Slapdash Saturday

Who says Arizona has no bodies of water?!



This is a picture of Lake Pleasant (appropriately named, I think) where my wonderful wife, her parents and I spent part of New Years Day. I mean, c’mon, a lake surrounded by mountains on a cloudless, dry New Years Day with high temperatures in the low 60s. How can it get any better?

The dew point is about 20° here right now; in parts of south Florida the dew point is still in the 60s! No thanks, I’ll stay here. Yes, it will be very hot in the summer, but I don’t think a dry 105°-110° is any worse than a humid 90°.


This piece from Classic Cars is one in a series of looks at 2020. This article chronicles the rapid growth of online automobile auctions in response to the damn virus. I enjoyed this sentence: “But in the middle of March, everything came to a stop faster than an F1 car heading into a hairpin turn.” I’m not even a big fan of auto racing.

I think the rapid move to online auctions speaks to the advantage of an economy where the private sector makes most of the decisions in terms of allocating resources. Can you imagine government being able to pivot so quickly? I maintain that’s not possible.


“Socialism is a philosophy of failure, the creed of ignorance, and the gospel of envy; its inherent virtue is the equal sharing of misery.”

– Winston Churchill


I know Dirty Dingus McGee has bought cars via an online auction; has anyone else? I have made some half-hearted bids on Bring a Trailer, but knew that little to no chance existed that I would wind up owning the cars. BaT listings show scores of photos and the seller is almost always available to answer questions.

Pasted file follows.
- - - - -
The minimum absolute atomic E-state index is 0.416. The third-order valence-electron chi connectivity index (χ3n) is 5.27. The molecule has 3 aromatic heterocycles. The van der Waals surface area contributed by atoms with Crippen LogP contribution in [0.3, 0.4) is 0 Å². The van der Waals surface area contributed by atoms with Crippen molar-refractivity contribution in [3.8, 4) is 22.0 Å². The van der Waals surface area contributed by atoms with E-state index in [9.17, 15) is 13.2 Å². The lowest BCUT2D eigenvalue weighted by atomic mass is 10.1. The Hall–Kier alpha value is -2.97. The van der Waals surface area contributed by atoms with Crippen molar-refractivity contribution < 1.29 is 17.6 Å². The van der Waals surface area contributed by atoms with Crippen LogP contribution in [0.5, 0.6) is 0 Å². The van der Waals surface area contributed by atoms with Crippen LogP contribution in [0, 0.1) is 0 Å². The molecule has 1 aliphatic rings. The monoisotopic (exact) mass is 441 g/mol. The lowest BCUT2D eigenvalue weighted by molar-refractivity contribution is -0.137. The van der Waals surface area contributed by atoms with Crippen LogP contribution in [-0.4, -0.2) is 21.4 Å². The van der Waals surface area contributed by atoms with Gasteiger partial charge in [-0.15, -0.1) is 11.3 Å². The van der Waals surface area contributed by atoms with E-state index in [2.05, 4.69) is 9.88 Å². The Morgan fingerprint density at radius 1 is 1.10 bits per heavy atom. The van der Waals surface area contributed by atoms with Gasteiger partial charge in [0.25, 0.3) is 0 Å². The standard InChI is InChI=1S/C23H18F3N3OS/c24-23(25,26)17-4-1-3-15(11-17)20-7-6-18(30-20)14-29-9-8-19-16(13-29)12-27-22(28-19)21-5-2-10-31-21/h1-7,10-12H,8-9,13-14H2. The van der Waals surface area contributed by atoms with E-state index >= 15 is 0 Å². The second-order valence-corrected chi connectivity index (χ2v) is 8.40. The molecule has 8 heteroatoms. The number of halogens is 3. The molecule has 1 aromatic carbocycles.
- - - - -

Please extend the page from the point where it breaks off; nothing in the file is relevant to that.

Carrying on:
I think online auctions will be the dominant form in the future as the low overhead and low commissions will be a competitive advantage. Even if you have not done so already, would any of you consider buying a car in an online auction?


Some more blog stats…

The number of views that were referred by search engines in 2020 was seven times higher than the number for 2019 and 85 times higher than the number for 2018. I have no idea how “sticky” that referral pipeline is. Of course, I wish that the total number of views for 2020 had been seven times higher than 2019 or 85 times higher than 2018.

From my perspective, I think it’s unfortunate that 86 percent of those referrals from search engines in 2020 were from the Evil Empire, aka Google. I didn’t think that their share of the search market was that high, but maybe this blog is not a representative sample. I haven’t used any Google product for three years. The fact that I still have to delete Google cookies from my computer every week is just more evidence of their criminality.